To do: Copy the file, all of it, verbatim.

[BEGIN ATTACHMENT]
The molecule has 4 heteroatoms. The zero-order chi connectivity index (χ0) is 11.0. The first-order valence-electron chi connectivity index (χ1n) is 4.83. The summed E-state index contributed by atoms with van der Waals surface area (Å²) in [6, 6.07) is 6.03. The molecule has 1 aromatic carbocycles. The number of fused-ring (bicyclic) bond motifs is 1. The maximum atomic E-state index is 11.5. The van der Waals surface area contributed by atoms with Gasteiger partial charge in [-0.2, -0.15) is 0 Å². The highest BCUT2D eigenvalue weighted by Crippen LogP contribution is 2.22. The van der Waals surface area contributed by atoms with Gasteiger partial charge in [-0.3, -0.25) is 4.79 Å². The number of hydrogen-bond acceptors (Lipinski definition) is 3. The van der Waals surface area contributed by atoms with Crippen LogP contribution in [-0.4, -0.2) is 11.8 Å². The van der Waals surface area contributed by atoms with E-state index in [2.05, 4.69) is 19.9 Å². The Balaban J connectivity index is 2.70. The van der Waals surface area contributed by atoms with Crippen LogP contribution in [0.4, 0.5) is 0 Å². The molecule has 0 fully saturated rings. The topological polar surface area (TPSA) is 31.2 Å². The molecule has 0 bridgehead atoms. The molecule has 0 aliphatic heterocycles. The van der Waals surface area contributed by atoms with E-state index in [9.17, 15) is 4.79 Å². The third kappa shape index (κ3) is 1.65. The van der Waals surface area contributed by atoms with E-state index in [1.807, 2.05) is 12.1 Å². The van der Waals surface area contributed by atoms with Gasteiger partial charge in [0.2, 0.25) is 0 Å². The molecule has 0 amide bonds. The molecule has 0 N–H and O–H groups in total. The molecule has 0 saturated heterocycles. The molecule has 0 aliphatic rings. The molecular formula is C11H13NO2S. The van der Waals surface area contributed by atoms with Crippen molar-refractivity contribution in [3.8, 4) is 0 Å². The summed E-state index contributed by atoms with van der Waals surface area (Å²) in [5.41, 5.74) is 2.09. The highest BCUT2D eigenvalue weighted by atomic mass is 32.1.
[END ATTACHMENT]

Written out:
The molecule has 4 heteroatoms. The zero-order chi connectivity index (χ0) is 11.0. The first-order valence-electron chi connectivity index (χ1n) is 4.83. The summed E-state index contributed by atoms with van der Waals surface area (Å²) in [6, 6.07) is 6.03. The molecule has 1 aromatic carbocycles. The number of fused-ring (bicyclic) bond motifs is 1. The maximum atomic E-state index is 11.5. The van der Waals surface area contributed by atoms with Gasteiger partial charge in [-0.2, -0.15) is 0 Å². The highest BCUT2D eigenvalue weighted by Crippen LogP contribution is 2.22. The van der Waals surface area contributed by atoms with Gasteiger partial charge in [-0.3, -0.25) is 4.79 Å². The number of hydrogen-bond acceptors (Lipinski definition) is 3. The van der Waals surface area contributed by atoms with Crippen LogP contribution in [-0.4, -0.2) is 11.8 Å². The van der Waals surface area contributed by atoms with E-state index in [2.05, 4.69) is 19.9 Å². The Balaban J connectivity index is 2.70. The van der Waals surface area contributed by atoms with Crippen LogP contribution in [0.4, 0.5) is 0 Å². The molecule has 0 fully saturated rings. The topological polar surface area (TPSA) is 31.2 Å². The molecule has 0 bridgehead atoms. The molecule has 0 aliphatic heterocycles. The van der Waals surface area contributed by atoms with E-state index in [9.17, 15) is 4.79 Å². The third kappa shape index (κ3) is 1.65. The van der Waals surface area contributed by atoms with E-state index in [1.807, 2.05) is 12.1 Å². The van der Waals surface area contributed by atoms with Gasteiger partial charge in [0.2, 0.25) is 0 Å². The molecule has 0 amide bonds. The molecule has 0 N–H and O–H groups in total. The molecule has 0 saturated heterocycles. The molecule has 0 aliphatic rings. The molecular formula is C11H13NO2S. The van der Waals surface area contributed by atoms with Crippen molar-refractivity contribution in [3.8, 4) is 0 Å². The summed E-state index contributed by atoms with van der Waals surface area (Å²) in [5.41, 5.74) is 2.09. The highest BCUT2D eigenvalue weighted by atomic mass is 32.1.